Killing Fields is
back! And detectives Rodie Sanchez and Aubrey St. Angelo are still hard at
work, trying to solve the 1997 homicide of former Louisiana State University
student Eugenie Boisfontaine.
Shot in real time, the first season of Discovery Channel’s
true-crime docuseries followed Sanchez as he partnered with St. Angelo to
finally bring justice to Boisfontaine’s family 20 years later. Unfortunately,
despite several breaks in the case, Boisfontaine’s murder remained unsolved by
the end of the first six episodes.
“It was definitely a disappointment that we didn’t get
further in the first season,” co-executive producer Tom Fontana (Homicide: Life on the Street) tells ET
ahead of season two, which premieres Tuesday, Jan. 3. (Watch an exclusive clip from the premiere above.) “But in the second, we
pick up the case and things start moving along.”
“For us, this is very real. It’s the way police procedures
really work,” Fontana continues, adding that crimes don’t get solved in 46
minutes, which TV audiences are used to seeing on their favorite cop
procedurals. “They take a long time. This is a cold case, so it’s got even more
problems working against it. But the detectives are so wonderfully determined.”
Aside from audiences’ fascination with true crime -- a genre
that exploded last year -- the detectives are the real draw on Killing Fields. “To see their genuine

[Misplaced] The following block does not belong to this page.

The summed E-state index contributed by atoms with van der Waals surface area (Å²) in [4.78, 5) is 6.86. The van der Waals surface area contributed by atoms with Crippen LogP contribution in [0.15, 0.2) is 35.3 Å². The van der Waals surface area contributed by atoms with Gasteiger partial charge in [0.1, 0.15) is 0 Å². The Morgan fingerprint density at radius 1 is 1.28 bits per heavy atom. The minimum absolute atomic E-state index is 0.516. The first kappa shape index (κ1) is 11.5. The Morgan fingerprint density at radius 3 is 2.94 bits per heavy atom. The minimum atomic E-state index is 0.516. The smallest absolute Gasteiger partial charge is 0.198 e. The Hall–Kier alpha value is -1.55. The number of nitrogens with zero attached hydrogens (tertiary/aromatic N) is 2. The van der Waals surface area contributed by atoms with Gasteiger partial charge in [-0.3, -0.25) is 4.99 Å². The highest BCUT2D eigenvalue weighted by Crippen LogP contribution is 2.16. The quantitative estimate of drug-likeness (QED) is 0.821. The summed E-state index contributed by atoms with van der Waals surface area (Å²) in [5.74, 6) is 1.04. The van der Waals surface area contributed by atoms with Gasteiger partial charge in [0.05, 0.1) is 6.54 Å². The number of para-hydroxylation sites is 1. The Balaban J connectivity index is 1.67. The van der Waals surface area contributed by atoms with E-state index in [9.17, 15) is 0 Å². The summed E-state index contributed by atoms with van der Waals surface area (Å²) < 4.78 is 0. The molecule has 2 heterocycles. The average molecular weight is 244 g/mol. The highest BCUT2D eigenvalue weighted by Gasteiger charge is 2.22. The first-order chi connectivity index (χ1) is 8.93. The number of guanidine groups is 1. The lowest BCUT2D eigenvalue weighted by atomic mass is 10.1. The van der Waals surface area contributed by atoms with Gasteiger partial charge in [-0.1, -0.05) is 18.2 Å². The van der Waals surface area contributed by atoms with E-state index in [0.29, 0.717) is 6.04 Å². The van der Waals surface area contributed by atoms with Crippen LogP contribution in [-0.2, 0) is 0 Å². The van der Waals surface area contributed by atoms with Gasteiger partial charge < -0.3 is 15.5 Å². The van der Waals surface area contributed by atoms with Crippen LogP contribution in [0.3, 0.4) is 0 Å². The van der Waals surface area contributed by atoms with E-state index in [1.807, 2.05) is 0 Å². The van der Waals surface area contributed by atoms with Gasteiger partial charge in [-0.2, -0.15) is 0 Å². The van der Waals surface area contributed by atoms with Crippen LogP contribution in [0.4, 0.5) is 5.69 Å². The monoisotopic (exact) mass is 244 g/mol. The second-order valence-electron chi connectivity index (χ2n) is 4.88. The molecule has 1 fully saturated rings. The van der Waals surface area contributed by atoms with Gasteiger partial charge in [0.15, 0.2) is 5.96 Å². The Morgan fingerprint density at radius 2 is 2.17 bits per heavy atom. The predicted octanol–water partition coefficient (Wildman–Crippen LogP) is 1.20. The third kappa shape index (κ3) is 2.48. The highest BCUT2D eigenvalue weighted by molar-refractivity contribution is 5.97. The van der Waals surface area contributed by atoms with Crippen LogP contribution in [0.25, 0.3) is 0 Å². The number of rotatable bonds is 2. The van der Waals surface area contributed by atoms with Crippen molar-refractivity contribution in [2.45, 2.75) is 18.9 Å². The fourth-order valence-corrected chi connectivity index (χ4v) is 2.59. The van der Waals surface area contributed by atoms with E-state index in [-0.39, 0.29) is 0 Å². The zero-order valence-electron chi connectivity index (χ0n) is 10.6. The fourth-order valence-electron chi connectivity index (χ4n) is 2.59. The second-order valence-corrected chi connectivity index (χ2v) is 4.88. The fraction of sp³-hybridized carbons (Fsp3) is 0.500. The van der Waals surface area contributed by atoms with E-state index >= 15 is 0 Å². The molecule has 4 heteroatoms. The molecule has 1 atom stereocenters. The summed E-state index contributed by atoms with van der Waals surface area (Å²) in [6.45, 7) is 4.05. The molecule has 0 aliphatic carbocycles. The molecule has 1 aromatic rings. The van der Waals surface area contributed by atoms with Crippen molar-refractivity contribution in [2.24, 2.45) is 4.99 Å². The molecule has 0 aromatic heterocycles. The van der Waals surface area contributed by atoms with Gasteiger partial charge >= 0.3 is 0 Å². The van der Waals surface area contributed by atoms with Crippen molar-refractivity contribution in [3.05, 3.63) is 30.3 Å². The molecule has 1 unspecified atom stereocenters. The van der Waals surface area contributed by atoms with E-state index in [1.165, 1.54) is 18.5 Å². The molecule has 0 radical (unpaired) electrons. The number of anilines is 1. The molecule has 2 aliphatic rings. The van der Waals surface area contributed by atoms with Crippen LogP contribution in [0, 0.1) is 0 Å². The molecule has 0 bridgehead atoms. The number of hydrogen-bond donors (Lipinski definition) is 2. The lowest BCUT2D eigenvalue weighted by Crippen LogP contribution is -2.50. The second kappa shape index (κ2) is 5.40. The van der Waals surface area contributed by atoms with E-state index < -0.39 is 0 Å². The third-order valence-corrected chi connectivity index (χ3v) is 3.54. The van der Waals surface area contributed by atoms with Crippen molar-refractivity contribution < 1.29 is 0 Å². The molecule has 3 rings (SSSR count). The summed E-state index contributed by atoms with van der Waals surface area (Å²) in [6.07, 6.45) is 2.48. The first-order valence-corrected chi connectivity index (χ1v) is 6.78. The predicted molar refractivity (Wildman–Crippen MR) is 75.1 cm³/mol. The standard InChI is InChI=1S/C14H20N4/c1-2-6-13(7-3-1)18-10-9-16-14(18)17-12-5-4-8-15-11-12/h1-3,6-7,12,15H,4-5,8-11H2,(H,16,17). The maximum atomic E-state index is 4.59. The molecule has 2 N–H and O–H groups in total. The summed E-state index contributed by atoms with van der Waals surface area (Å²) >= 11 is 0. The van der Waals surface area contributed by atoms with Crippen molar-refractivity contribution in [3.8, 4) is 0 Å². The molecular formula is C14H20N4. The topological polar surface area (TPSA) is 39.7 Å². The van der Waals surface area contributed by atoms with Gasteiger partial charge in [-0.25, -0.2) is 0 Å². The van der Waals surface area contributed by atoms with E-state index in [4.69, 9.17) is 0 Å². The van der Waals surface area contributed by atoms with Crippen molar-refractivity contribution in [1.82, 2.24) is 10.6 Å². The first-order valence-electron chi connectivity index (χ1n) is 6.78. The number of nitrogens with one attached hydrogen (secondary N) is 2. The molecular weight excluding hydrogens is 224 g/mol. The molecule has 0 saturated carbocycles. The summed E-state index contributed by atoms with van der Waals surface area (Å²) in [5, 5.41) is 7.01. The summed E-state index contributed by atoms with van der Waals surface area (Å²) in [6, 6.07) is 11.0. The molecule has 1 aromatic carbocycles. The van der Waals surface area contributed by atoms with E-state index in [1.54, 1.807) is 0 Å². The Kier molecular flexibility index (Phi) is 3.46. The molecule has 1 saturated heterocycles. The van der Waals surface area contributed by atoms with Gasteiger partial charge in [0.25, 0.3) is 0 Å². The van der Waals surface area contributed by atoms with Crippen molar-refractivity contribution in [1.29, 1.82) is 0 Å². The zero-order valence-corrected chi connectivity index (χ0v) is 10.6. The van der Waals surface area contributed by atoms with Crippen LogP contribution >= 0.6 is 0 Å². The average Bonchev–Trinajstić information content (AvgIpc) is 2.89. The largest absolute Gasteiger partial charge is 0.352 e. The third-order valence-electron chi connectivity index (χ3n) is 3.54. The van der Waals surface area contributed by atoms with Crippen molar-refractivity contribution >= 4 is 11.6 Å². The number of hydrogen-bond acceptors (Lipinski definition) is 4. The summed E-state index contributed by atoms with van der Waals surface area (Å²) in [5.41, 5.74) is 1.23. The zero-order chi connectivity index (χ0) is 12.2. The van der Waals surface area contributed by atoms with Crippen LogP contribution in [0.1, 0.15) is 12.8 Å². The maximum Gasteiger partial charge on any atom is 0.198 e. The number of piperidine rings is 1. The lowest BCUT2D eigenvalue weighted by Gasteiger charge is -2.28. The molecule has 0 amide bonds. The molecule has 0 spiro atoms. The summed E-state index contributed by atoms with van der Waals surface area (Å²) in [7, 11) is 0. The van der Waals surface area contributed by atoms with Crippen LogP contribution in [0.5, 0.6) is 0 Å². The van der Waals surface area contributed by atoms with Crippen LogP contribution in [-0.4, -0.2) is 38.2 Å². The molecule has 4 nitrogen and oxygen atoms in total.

commitment to solving the crime is really fun to watch,” Fontana says. In fact,
it’s these real-life characters that the Emmy-winning producer is most excited
to explore in season two. “I have to say, character beats out plot every time.”
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While there was some discussion about moving the show to another city and focusing on another unsolved crime, Fontana felt it was important to stay in Iberville Parish with Sanchez and St. Angelo as they continue to work on Boisfontaine’s unsolved murder. “And it’s paid off,” he says.
Not only do the detectives continue working on the 1997 cold case, but they also investigate other crimes, including a terrifying case of a body stuffed inside a barrel, which is possibly linked to an unsolved disappearance from 26 years ago. It also happens to be a case that Sanchez previously worked on. “The effect of that wouldn’t be as awesome if we didn’t know who Rodie was at this point,” Fontana says.
“For me, it’s about seeing these men and women and getting to know them all the more,” Fontana says of season two, which will go deeper into the lives of these Louisiana detectives and investigators -- and hopefully bring closure to these unsolved cases.
Killing Fields airs Tuesdays at 10 p.m. ET/PT on Discovery Channel.